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3 June 2010updated 30 Jun 2021 10:14am

The power of the word

South Africa’s literary culture has bloomed since the end of apartheid, but writing remains a privil

By Rachel Aspden

In the centre of Durban, South Africa’s sprawling third city, the curved roof of the new R3.1bn (£276m) Moses Mabhida Stadium rises blinding white in the sun. Workers are tearing the polythene from its 70,000 turquoise and orange seats in preparation for its first World Cup fixture, between Germany and Australia, on 13 June.

The raft of Fifa and government officials who have arrived to promote the new stadium insist that the World Cup — and the economic and PR opportunities it represents — will seal the transformation of a once-isolated and fractured nation. “It will chart a new course in our country’s history,” says Danny Jordaan, head of the 2010 organising committee.

But there are markers of change in South Africa more subtle than the £2.6bn-worth of gleaming World Cup infrastructure. The social upheaval since the 1994 elections has, in the past half-decade, triggered an extraordinary outpouring of novels, poetry, memoirs, criticism and polemics.

At the Franschhoek Literary Festival in the rugged wine country west of Cape Town, writers, academics and politicians have gathered to thrash out what kind of stories and arguments — even which language and which words — define the South Africa of 2010.

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“This is the normalisation of South African culture. We had a very warped, isolated, state-managed culture scene during the apartheid era,” says Deon Meyer, a bestselling crime writer whose Afrikaans thrillers lift the lid on the once-taboo subject of the South African underworld.

Hidden bodies

Books such as Meyer’s Thirteen Hours (Hodder), a mordant dissection of the politics of policing, were unthinkable under apartheid, when thousands of titles were banned for political content, obscenity, or simply being “prejudicial to the order of the state”. Now, for the first time, bookshop shelves are stocked with crime fiction, romances, historical fiction, books for young adults, novels about life in the townships — even the beginnings of literature in languages other than the English and Afrikaans sanctioned before 1994 (the country now has 11 official languages).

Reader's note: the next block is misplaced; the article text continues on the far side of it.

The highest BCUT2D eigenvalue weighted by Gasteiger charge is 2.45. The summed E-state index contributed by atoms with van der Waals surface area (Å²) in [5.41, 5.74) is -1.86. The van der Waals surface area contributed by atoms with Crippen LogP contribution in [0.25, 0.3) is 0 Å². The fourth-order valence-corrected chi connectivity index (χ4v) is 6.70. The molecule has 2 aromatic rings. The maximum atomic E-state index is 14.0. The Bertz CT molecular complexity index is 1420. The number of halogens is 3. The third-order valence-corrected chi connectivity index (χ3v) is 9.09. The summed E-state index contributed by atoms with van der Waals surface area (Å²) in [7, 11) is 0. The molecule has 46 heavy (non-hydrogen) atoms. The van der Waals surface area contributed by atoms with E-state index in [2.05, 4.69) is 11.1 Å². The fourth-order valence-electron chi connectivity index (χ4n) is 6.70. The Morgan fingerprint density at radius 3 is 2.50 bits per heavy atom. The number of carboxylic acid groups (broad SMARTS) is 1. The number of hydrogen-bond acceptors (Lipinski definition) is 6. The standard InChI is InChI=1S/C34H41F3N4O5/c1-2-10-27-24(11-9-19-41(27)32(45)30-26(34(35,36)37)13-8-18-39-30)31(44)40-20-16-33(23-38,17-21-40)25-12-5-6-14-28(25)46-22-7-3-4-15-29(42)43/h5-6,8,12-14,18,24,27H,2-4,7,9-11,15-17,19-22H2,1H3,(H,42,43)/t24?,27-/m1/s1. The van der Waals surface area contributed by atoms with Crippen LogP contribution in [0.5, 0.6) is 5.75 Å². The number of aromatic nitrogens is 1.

Mark Behr, whose most recent novel, Kings of the Water (Abacus), explores the perils of homosexuality in a paranoiacally macho Afrikaner community, echoes Meyer’s sense of expansion and freedom. “There are so few rooms in South Africa that don’t have bodies hidden in them,” says Behr. “But now we’re seeing the creation of new rooms.”

The literary boom has accommodated writers as diverse as John van de Ruit, author of the hit Spud series of children’s books; the chick-lit writer Angela Makholwa; and Niq Mhlongo, whose novels Dog Eat Dog and After Tears (Kwela Books) sketch out the challenges of globalisation in the bewildering polyglot slang of Soweto’s post-apartheid generation.

“I grew up surrounded by different languages — for instance, my mother speaks Xitsonga, my father speaks Zulu, and in Soweto we spoke ‘Zutu’, a mixture of Zulu and Sotho,” explains Mhlongo.

Access to written English, however — along with other levers of privilege — remains severely restricted in a country where the idealism of the mid-1990s is increasingly undercut by corruption and intransigent social division. An ordinary paperback costs R220 (£20), a tenth of the average monthly wage, and almost a quarter of adults over the age of 15 are functionally illiterate.

“South Africans don’t read books, and only 4 per cent of the population read newspapers,” says Kader Asmal, who as minister of education under Thabo Mbeki wrestled with the systematised inequalities of South Africa’s school system. For the poor and undereducated majority, Asmal argues, the “ultra-nationalistic pride” of the World Cup summer to come will not translate into tangible benefits.

Another country

Franschhoek itself, a beautiful colonial confection of cappuccino bars and Persian rug shops served by an impoverished township nearby, is a microcosm of such divisions — and its festival debates crackle with an urgent sense that the luxury of reading and writing goes hand in hand with the responsibility to tackle them.

Dissenting voices — “There’s nothing we can do to have any effect on the future of this country: it’s in the hands of black people,” shrugs the contrarian Afrikaner writer Rian Malan — are in the minority.

“We complain about the government, about corruption, then we go out and have a wine tasting,” replies the poet and former anti-apartheid activist Antjie Krog, her voice breaking with anger. “White people still have everything. If Jacob Zuma has four years of schooling, whose fault is that?”

The fleeting excitement of the World Cup summer, the Franschhoek festival suggests, is underpinned by a more substantial energy and hope. “There’s a new South African psyche being formed right now,” says Krog. And the country’s writers are determined to play their part.

“The new South Africa gave me a career, a life,” says Deon Meyer. “I owe it just about everything.”

For more information on the Franschhoek Literary Festival, visit

Read our South Africa special in this week’s New Statesman.

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